A business that specializes in sourcing contact lists that direct marketers can rent for an email or marketing campaign. List brokers typically have access to a huge variety of lists and existing relationships with list owners. They also have expertise in recommending the best lists to use based on the target audience, brand, and marketing goals. In exchange for renting a list, the list broker typically charges a commission, which the list owner pays for.
Market share –
The percentage of the market for your product or service that you want to capture. The formula for market share is a company’s sales / industry sales over the same time period. To improve market share, companies may focus on strengthening customer loyalty or innovating products and services. They may also buy key competitors.
Moderator –
In a forum, someone entrusted by the administrator to help discussions stay productive and within the guidelines.
Netiquette –
Short for "network etiquette," the code of conduct regarding acceptable online behavior.
Network effect –
The phenomenon whereby a service becomes more valuable as more people use it, thereby encouraging ever-increasing numbers of adopters.
PayPal –
An online payment service that lets its users make purchases and receive payments via a user-defined email address.
A Portable Document Format (PDF) is a file that looks like a printed document and is compatible across computer systems. Adobe Systems developed the .pdf format, which allows people to view, download, save, share, and print the file regardless of their computers’ operating systems or software. Business-to-business (B2B) promotions such as whitepapers and e-briefs are typically provided to prospects and customers in a PDF.
Podcast –
A series of audio or video files that are syndicated over the Internet and stored on client computing devices for playback later.
Shopping cart –
Software used to make a site’s product catalog available for online ordering, whereby visitors may select, view, add/delete, and purchase merchandise.
Sig file –
A short block of text at the end of a message identifying the sender and providing additional information about them.
Spam –
Inappropriate commercial message of extremely low value.
Sponsorship –
Advertising that seeks to establish a deeper association and integration between an advertiser and a publisher, often involving coordinated beyond-the-banner placements.
Vlog –
A blog that publishes video content.
Web directory –
An organized, categorized listing of websites.
Word-of-mouth marketing –
A marketing method that relies on casual social interactions to promote a product.


Affiliate –
The publisher/salesperson in an affiliate marketing relationship.
Affiliate manager –
A person responsible for managing an online affiliate program for an affiliate merchant.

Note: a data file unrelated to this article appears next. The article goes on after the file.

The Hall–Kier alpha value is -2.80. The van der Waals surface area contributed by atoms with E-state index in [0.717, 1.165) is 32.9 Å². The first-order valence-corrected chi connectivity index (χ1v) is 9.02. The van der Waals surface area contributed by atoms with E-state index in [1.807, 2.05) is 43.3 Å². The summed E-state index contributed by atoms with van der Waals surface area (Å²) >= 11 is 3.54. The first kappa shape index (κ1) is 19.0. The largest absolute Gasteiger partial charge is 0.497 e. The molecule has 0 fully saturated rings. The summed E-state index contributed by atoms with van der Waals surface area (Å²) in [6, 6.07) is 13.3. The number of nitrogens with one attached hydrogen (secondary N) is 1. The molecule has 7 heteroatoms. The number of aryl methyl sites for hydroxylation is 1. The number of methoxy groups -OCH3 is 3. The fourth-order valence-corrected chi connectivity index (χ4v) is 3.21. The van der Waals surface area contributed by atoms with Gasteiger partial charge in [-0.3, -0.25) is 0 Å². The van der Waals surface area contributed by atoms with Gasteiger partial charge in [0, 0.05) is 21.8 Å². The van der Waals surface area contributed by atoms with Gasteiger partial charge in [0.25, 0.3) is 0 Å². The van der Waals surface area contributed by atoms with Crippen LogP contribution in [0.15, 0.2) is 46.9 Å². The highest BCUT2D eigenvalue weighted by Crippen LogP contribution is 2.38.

Affiliate marketing–
Revenue sharing between online advertisers/merchants and online publishers/salespeople, whereby compensation is based on performance measures, typically in the form of sales, clicks, registrations, or a hybrid model.
Affiliate merchant –
The advertiser in an affiliate marketing relationship.
Affiliate network–
A value-added intermediary providing services, including aggregation, for affiliate merchants and affiliates.
Affiliate sfotware–
Software that, at a minimum, provides tracking and reporting of commission-triggering actions (sales, registrations, or clicks) from affiliate links.
Facebook –
A social networking site located at facebook.com.
Facebook ads –
Ads that run exclusively through Facebook’s advertising platform. They can appear in Facebook’s feed, Messenger, and even on non-Facebook apps and websites. They come in a variety of formats such as single image, video, slideshows, and more and can be targeted to extremely specific audiences.
Facebook Ads Manager –
This is the interface where a business selects its target audience, sets its budget, formats its ads, and launches them. Facebook Ads Manager collects all of a business's ads’ performance metrics such as click-through rates, impressions, and engagements. Since Facebook also owns Instagram, this is where Instagram ads are set up and managed.
Facebook business page –
A business’s home on Facebook. At a minimum, it includes a name, description, profile, cover photo, and a call to action (CTA) such as “visit our website” or “give us a call.” These pages can include images, videos, and text about a brand and its products or services. They can also be promoted like ads to help find new followers. Business hours, location details, and even shopping widgets can be added to a Facebook business page to encourage followers to take specific actions.